Thanks to Dominic Coughlin, Assistant Secretary for the National Union of Teachers for this latest update. Ed
The National Union of Teachers (NUT) on the Isle of Wight has carried out a survey of its members to assess their reaction to Mr Gove’s plans to worsen terms and conditions, pensions and salaries.
The survey has revealed that a staggering 68% of NUT members are considering leaving teaching or moving to an off-Island school.
This comes at the same time as the Isle of Wight Council are recommending a pay policy to Local Authority schools which still retains some of the worse features of Mr Gove’s recommended Pay Policy.
Council failed to reach an agreement with the NUT
Though there were extensive negotiations over the new pay policy, the Council failed to reach an agreement with the NUT. The local policy does not include “salary portability” when Teachers move Schools from September 2014. This is a less good deal than in other local authorities including Portsmouth and Oxfordshire, the location of the Prime Minister’s constituency.
The new local pay policy, coming on the back of the botched schools’ reorganisation on the Island, introduces further instability when teachers are calling for stability in schools across the Isle of Wight.
3/4 of members believe pay won’t attract teachers
The survey also reveals that 74% of NUT members on the Island do not believe that locally negotiated pay will attract teachers to come to the Island.
Considering the current difficulties in recruiting teachers to Island schools and the record numbers of unqualified teachers being used in them, this policy could lead to a teacher recruitment crisis on the Isle of Wight in the coming year.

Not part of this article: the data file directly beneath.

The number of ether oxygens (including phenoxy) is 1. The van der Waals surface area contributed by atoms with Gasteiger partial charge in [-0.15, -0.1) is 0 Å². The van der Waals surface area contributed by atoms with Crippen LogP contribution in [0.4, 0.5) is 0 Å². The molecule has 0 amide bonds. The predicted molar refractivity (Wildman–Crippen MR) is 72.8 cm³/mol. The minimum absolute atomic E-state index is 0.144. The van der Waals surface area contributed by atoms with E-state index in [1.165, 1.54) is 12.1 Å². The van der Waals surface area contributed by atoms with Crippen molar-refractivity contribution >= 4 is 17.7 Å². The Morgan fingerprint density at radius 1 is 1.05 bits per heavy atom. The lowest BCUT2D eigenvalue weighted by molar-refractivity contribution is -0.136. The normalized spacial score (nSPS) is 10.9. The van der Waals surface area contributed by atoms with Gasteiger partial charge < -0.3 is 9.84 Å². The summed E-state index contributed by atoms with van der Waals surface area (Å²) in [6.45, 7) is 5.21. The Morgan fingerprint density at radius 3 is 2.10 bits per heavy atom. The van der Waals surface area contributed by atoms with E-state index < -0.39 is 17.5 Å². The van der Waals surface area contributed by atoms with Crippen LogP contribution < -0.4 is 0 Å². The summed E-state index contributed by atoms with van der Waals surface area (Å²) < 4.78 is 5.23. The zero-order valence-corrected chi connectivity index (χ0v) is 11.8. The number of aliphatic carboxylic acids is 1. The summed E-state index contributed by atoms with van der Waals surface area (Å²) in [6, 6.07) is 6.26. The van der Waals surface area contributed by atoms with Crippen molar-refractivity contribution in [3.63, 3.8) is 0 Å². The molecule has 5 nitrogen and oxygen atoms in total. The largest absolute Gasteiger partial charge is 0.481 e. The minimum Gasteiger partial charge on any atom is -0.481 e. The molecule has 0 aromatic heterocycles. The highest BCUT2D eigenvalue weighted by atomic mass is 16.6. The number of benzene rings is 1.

In separate negotiations, the NUT, working with other teaching unions, have secured a more favourable pay policy for teachers working in the Academies Enterprise Trust’s (AET) academies on the Island (Ryde Academy, Sandown Bay Academy and Weston Academy). Teachers in AET academies on the Island are set to have a better pay policy than those employed in other Island schools.
On Thursday 17th October, members of the NUT will be joining their sister union, the NASUWT on the Isle of Wight, in a regional strike over pay, pension and working conditions. Teachers are not asking for more, but want Mr Gove to ditch his plans to make teachers work longer pay more and get less in their pension.
Other working conditions which are being eroded include: allowing schools to employ unqualified staff, removing rights to planning time and permitting schools to change the school day and school year without public consultation. This change could cause significant problems for Island families who have children in different Schools.
The survey was carried out between Friday 4th and Monday 7th October with a 43.5% response rate.